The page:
Wins for Clemson since the Tigers' last trip to the Orange Bowl.
In 2011, Clemson became a punchline of sorts for being the victim of Dana Holgorsen's greatest offensive achievement. The Tigers lost in the Orange Bowl, 70-33, to Holgorsen's West Virginia Mountaineers, who gained 589 yards. It seemed like 900.
Since then, however, West Virginia is just 11-14. The Mountaineers failed to live up to ensuing preseason hype in 2012, then ground to a halt in 2013 after losing all of their stars. Clemson, meanwhile, just kept tinkering away. Head coach Dabo Swinney brought in aggressive former Oklahoma defensive coordinator Brent Venables to retool the defense, and Clemson kept signing star recruits on that side of the ball. Two years (and two 11-2 seasons) later, the defense made the difference for Clemson.
That's a strange thing to say about a 40-35 Orange Bowl win over Ohio State, but it's the truth. Clemson outgained Ohio State by 149 yards, 576-427, and sacked Buckeye quarterback Braxton Miller five times in 29 pass attempts. They also defensed six of eight Ohio State incompletions (two picks, four break-ups). For all intents and purposes, Ohio State's offense was good enough to force Clemson to make big plays to stop the Buckeyes; Clemson obliged.
The game unfolded in three acts.
Act I: The Buckeyes scored on their opening possession, thanks in part to Clemson penalties, then punted four times in a row, going three-and-out three times. Following the fourth punt, Clemson drove 77 yards for a touchdown and a 20-9 lead.
Act II: Ohio State caught fire, scoring three quick, easy touchdowns on four possessions. Five plays, 85 yards, touchdown, 20-15. Five plays, 79 yards, touchdown, 22-20 Ohio State. Nine plays, 87 yards (25 from Clemson penalties), touchdown, 29-20. The Buckeyes went on a 20-0 run in about a 16-minute span in the middle of the game.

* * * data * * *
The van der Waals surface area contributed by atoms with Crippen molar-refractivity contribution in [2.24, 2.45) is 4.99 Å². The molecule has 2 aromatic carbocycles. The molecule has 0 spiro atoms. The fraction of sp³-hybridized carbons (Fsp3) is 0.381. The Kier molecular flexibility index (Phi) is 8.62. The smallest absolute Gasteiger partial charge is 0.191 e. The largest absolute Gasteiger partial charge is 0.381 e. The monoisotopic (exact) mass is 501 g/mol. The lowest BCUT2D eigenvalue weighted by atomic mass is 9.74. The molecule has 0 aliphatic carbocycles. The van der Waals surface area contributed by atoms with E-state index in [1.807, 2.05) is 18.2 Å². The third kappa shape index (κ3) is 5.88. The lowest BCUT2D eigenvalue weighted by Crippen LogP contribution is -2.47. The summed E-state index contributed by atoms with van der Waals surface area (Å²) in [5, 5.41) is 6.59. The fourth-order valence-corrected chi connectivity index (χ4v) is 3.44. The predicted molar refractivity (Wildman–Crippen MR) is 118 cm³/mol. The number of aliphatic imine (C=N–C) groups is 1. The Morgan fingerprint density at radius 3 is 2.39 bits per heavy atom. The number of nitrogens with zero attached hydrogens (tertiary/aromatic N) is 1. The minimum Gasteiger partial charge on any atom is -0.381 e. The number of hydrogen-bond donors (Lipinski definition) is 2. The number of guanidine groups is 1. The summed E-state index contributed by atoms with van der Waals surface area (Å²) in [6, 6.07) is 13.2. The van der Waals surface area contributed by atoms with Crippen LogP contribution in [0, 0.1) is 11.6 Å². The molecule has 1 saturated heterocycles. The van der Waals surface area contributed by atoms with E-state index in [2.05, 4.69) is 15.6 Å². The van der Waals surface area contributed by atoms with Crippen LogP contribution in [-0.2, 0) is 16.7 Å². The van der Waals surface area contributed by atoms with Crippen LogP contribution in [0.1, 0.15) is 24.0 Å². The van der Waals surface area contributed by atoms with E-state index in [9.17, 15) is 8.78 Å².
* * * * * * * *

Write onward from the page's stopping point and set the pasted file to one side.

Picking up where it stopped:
Act III: Suddenly down nine points, Clemson went three-and-out but was given second life when Philly Brown muffed a punt. The Tigers scored two plays later to make it 29-27, and Act III, an Ohio State turnover fest, began. Braxton Miller threw an interception and Clemson scored four plays later to take the lead. The Buckeyes engineered one last scoring drive (10 plays, 75 yards), but Clemson responded with a touchdown of its own. On the next possession, Miller was obliterated by Bashaud Breeland and fumbled. Given one last chance after an interception, Miller threw an interception. Including the muffed punt, Ohio State turned the ball over four of the last five times it touched the ball, and three were directly because of great plays by Clemson's defense.
In all, the defense really did make the difference. Clemson suffered plenty of breakdowns but made 10 tackles for loss to Ohio State's two (star end Vic Beasley had four, and only one was a sack) and defensed six passes to Ohio State's four. You can't usually hem in explosive offenses like Ohio State's; you have to counter with plays of your own. Clemson did so.
Receiving yards for Clemson's Sammy Watkins. It's not official yet, but Watkins will almost certainly declare for the NFL draft now that his junior season is over. What a way to go out.
In the end, Watkins has accomplished more in three years than almost any receiver would in four: 241 receptions, 3,397 yards, 27 touchdowns. He also scored touchdowns rushing, passing and returning kicks in his career.
Friday night, he painted his masterpiece. Knowing Ohio State, like everybody else, would draw up its game plan with Watkins in mind, Clemson used him in every way imaginable: quick strikes to the sideline, touch passes to him in motion, deep routes. He lined up everywhere and, in the end, according to the play-by-play, caught all 16 passes thrown to him at 14.2 yards per catch.
Watkins was the primary muse behind quarterback Tajh Boyd's final stat line -- 31-for-40, 378 yards, five touchdowns, two picks, two sacks (8.8 yards per pass attempt) -- but he had help. Martavis Bryant caught two athletic red zone touchdowns, Jordan Leggett caught a 43-yarder, Roderick McDowell caught four passes for 32 yards, etc. And while Boyd almost never had to throw downfield (the yards after catch were pretty incredible), he also helped his own cause with 18 non-sack carries for 137 yards, including a 48-yard burst on the game's first possession.